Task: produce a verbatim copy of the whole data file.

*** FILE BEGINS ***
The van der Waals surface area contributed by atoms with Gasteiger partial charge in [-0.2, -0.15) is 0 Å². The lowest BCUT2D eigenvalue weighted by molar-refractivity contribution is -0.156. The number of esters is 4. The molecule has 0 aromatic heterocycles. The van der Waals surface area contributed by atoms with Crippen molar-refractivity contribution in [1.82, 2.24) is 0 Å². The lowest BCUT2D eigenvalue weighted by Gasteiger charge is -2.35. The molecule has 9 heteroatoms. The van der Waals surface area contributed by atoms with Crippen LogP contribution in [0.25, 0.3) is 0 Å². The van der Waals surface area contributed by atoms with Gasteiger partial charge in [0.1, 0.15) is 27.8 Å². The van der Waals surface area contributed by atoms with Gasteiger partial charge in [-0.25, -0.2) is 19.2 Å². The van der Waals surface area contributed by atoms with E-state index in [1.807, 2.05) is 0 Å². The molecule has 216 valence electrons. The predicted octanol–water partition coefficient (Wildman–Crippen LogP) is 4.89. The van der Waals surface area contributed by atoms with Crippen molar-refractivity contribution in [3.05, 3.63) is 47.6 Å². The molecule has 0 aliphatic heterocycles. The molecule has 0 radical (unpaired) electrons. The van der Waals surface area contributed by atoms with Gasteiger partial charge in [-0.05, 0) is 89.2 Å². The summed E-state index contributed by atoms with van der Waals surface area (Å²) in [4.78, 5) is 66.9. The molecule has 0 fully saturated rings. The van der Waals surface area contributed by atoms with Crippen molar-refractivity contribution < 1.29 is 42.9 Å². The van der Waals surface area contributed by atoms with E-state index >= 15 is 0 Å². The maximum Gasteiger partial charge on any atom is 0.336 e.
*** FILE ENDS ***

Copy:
The van der Waals surface area contributed by atoms with Gasteiger partial charge in [-0.2, -0.15) is 0 Å². The lowest BCUT2D eigenvalue weighted by molar-refractivity contribution is -0.156. The number of esters is 4. The molecule has 0 aromatic heterocycles. The van der Waals surface area contributed by atoms with Crippen molar-refractivity contribution in [1.82, 2.24) is 0 Å². The lowest BCUT2D eigenvalue weighted by Gasteiger charge is -2.35. The molecule has 9 heteroatoms. The van der Waals surface area contributed by atoms with Crippen LogP contribution in [0.25, 0.3) is 0 Å². The van der Waals surface area contributed by atoms with Gasteiger partial charge in [0.1, 0.15) is 27.8 Å². The van der Waals surface area contributed by atoms with Gasteiger partial charge in [-0.25, -0.2) is 19.2 Å². The van der Waals surface area contributed by atoms with E-state index in [1.807, 2.05) is 0 Å². The molecule has 216 valence electrons. The predicted octanol–water partition coefficient (Wildman–Crippen LogP) is 4.89. The van der Waals surface area contributed by atoms with Crippen molar-refractivity contribution in [3.05, 3.63) is 47.6 Å². The molecule has 0 aliphatic heterocycles. The molecule has 0 radical (unpaired) electrons. The van der Waals surface area contributed by atoms with Gasteiger partial charge in [-0.05, 0) is 89.2 Å². The summed E-state index contributed by atoms with van der Waals surface area (Å²) in [4.78, 5) is 66.9. The molecule has 0 fully saturated rings. The van der Waals surface area contributed by atoms with Crippen molar-refractivity contribution < 1.29 is 42.9 Å². The van der Waals surface area contributed by atoms with E-state index >= 15 is 0 Å². The maximum Gasteiger partial charge on any atom is 0.336 e.